Mt. San Jacinto College will spend less money in 2008-09 than it did the previous year and continue to maintain a stable workforce to support the access and meet the needs of an increasing student population under a budget adopted by the Board of Trustees.
The five-member board unanimously approved the MSJC budget during its regular meeting on Sept. 11, 2008 in the board room on the San Jacinto campus.
Absent an approved state budget, the college prepared its 2008-09 budget based on provisions included in Gov. Arnold Schwarzenegger’s May budget revision.
The college’s budget will be revised as needed after the state adopts its own spending plan.
Much of the reduction in spending in 2008-09 is due to spending last year that the district did not anticipate, like the windstorm damage, and does not expect to have to spend in the coming year.
The college’s plan calls for spending $56. 7 million from its unrestricted general fund, about 3.6 percent less in the 2007-08 fiscal year than it spent the previous year.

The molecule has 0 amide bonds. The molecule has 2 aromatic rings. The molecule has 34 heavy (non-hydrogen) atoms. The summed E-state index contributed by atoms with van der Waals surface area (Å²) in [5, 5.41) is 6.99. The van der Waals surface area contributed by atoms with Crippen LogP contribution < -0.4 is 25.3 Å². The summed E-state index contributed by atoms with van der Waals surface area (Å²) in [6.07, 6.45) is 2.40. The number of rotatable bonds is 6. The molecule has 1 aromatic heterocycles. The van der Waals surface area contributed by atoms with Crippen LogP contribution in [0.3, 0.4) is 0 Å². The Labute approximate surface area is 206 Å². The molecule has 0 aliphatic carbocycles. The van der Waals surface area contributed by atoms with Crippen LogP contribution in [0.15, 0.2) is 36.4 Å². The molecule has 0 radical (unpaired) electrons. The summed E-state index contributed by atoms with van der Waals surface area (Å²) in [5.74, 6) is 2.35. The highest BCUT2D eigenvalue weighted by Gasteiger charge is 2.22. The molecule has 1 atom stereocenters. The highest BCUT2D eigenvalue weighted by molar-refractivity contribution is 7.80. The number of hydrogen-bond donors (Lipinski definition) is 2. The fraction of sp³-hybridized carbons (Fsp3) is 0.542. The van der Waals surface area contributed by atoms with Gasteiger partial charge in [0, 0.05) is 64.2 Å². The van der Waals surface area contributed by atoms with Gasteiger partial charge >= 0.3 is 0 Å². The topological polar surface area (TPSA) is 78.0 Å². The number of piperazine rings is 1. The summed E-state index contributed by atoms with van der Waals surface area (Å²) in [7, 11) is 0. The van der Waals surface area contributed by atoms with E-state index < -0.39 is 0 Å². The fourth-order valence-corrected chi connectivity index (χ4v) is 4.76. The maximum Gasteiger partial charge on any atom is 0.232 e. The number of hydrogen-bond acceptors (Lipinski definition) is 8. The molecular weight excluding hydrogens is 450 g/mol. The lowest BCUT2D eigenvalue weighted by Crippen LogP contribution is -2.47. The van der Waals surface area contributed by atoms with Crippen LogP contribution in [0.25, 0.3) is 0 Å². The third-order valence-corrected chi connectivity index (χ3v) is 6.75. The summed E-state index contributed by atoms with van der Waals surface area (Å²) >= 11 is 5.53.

The decrease in expenses from the unrestricted general fund resulted from cutting interfund transfers mainly to the Capital Outlay fund, which covers costs like land acquisitions and construction of buildings.
Under the 2008-09 budget, the district still plans to build a humanities classroom building on the Menifee Valley campus and add two computer labs to the Temecula Education Complex, among other things. The budget also calls for a 4.33 percent increase in instructional salaries.
Revenues to the unrestricted general fund, which includes a designated special reserve, are expected to be about $57 million. The designated special reserve is expected to increase from $4.2 million in 2007-08 to $6.8 million in the current fiscal year. The district sets aside money in the reserve fund and it can only be used if the Board of Trustees designates funds for specific future operating expenses or returns money to the general fund.
The college also plans to reduce spending in the college’s Other Operating Expenses and Services funds by $1.9 million less than the previous year by cutting costs for services like consultants, contracts and legal.
The reduction, a 23 percent decrease from 2007-08, is largely due to costs the district incurred in 2007-08 (like the October wind damage) but does not expect this year.
Based on state budget discussions, the college does not expect to receive the Cost Of Living Adjustment and anticipates only 4.14 percent for student growth. The district has experienced a 13 percent increase in unduplicated headcounts as of Sept. 4.
More information on the budget is available by contacting the Business Services office at 951-487-3010.